Diet – A good diet that has lots of protein (not like ridiculously high, just higher than average) is important for good brain function. Other important components here include Omega-3 fatty acids (found in eggs and fish, for the most part) and plenty of vegetables, as well as complex carbohydrates (e.g., whole wheat bread and pasta, beans, potatoes).

Exercise – Regular exercise (especially cardio) is amazingly good for your brain! It wakes up your entire body and keeps dopamine in your system, which is great since dopamine is one of the primary neurotransmitters involved in ADHD.

Sleep – When we sleep, our bodies do a bunch of things like healing and rejuvenating. Our brains do that, but they also work through all of the events of the day, committing things to long-term memory and stuff like that. We need to make sure we’re getting at least eight hours of sleep per night to make sure our brains are functioning at their best.

Supplements – Krill oil (or other fish oil), rhodiola, reishi, and other supplements listed here (my father-in-law’s business) can be helpful in promoting optimum functioning. Dr Amen also has some suggestions in his book Healing ADHD.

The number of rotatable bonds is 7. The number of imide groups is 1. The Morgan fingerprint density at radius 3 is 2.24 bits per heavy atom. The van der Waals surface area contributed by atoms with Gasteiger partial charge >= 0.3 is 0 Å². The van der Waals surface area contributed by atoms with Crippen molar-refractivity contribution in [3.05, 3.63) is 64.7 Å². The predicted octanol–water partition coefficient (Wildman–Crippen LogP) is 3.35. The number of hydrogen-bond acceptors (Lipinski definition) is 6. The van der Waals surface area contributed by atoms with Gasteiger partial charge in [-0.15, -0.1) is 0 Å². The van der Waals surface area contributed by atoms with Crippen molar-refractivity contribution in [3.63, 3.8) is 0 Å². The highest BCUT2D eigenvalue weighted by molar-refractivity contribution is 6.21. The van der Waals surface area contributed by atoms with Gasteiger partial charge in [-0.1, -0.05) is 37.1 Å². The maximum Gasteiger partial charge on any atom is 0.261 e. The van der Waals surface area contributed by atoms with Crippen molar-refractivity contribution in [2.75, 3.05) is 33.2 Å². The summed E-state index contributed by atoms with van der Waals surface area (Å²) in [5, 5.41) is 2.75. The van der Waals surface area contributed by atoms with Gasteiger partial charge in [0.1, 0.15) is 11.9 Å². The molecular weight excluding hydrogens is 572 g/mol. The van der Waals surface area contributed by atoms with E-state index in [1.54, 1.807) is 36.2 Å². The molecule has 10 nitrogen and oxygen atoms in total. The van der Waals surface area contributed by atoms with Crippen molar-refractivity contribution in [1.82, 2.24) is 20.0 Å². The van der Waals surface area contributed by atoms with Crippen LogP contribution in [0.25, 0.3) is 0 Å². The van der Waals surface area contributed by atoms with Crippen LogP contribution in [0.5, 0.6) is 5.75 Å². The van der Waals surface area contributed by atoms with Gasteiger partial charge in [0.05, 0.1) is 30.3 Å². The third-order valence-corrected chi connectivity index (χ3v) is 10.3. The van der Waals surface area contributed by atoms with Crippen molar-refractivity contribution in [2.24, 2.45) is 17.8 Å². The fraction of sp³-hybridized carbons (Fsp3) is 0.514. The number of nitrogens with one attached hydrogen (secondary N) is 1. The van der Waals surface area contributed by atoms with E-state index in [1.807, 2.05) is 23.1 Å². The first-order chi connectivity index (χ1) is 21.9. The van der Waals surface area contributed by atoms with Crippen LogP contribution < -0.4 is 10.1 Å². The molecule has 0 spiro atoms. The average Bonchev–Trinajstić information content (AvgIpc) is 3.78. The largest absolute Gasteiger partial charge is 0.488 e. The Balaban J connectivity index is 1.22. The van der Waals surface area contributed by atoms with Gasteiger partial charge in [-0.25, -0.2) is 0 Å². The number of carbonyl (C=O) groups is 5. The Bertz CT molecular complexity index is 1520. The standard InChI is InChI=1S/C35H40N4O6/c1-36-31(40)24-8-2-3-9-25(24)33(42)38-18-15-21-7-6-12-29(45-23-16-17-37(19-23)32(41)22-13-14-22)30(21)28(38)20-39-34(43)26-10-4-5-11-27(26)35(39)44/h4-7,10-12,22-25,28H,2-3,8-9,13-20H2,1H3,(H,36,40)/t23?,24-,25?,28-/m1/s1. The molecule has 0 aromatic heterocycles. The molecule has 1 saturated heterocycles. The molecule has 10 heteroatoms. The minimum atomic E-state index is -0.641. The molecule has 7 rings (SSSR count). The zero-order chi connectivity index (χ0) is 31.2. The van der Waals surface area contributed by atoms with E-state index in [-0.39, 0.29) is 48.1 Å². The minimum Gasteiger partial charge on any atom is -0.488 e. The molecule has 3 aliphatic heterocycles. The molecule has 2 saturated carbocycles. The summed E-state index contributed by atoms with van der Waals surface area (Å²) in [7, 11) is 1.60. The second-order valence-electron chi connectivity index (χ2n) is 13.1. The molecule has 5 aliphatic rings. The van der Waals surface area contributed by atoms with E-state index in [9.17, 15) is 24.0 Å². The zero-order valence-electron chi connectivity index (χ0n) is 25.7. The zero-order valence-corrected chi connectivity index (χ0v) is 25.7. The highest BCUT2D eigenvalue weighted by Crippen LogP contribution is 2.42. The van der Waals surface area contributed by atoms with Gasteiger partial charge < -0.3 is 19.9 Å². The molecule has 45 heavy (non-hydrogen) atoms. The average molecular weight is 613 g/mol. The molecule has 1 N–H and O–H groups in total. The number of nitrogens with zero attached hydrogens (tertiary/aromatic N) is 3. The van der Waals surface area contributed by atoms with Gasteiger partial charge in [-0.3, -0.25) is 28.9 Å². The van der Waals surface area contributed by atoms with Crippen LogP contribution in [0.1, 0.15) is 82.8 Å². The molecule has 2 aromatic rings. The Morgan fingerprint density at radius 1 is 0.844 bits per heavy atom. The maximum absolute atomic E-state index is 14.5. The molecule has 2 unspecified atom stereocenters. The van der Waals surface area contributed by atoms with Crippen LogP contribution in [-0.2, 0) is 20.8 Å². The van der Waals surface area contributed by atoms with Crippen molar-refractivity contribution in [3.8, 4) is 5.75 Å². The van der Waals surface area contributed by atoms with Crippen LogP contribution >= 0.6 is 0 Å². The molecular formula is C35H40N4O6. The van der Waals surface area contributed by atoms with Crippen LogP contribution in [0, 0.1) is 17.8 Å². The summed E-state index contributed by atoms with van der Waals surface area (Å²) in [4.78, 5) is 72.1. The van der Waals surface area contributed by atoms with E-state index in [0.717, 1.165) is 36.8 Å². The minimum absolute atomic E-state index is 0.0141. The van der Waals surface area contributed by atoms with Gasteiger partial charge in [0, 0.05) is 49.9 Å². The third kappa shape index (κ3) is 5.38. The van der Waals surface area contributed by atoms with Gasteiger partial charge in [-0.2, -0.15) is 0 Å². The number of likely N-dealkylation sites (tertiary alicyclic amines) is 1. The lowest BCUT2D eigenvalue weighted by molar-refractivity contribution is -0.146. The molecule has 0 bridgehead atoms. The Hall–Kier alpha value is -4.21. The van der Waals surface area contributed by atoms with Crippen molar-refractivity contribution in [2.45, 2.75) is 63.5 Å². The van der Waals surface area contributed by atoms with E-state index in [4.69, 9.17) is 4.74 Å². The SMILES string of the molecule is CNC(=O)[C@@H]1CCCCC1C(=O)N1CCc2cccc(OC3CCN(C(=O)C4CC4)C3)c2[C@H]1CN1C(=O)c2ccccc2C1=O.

ADHD Coaching – ADHD coaches help you learn, develop, and implement strategies that work for you, so that you can better manage your ADHD symptoms and be able to do well if you have to stop taking medication.

Talk Therapy – Sometimes you have a lot of stuff you need to work through, so this can be very helpful, whether you see a counselor, psychologist, or psychiatrist.

Cognitive Behavioural Therapy (CBT) – This is a type of behavioural therapy where the practitioner (a psychologist or social worker with training in CBT) helps you think through your behaviours and come up with better ways to react to different situations.

Meditation – If you’re able to meditate, this can be really helpful in getting your mind centred and teaching your brain to actually concentrate or focus on what you want it to.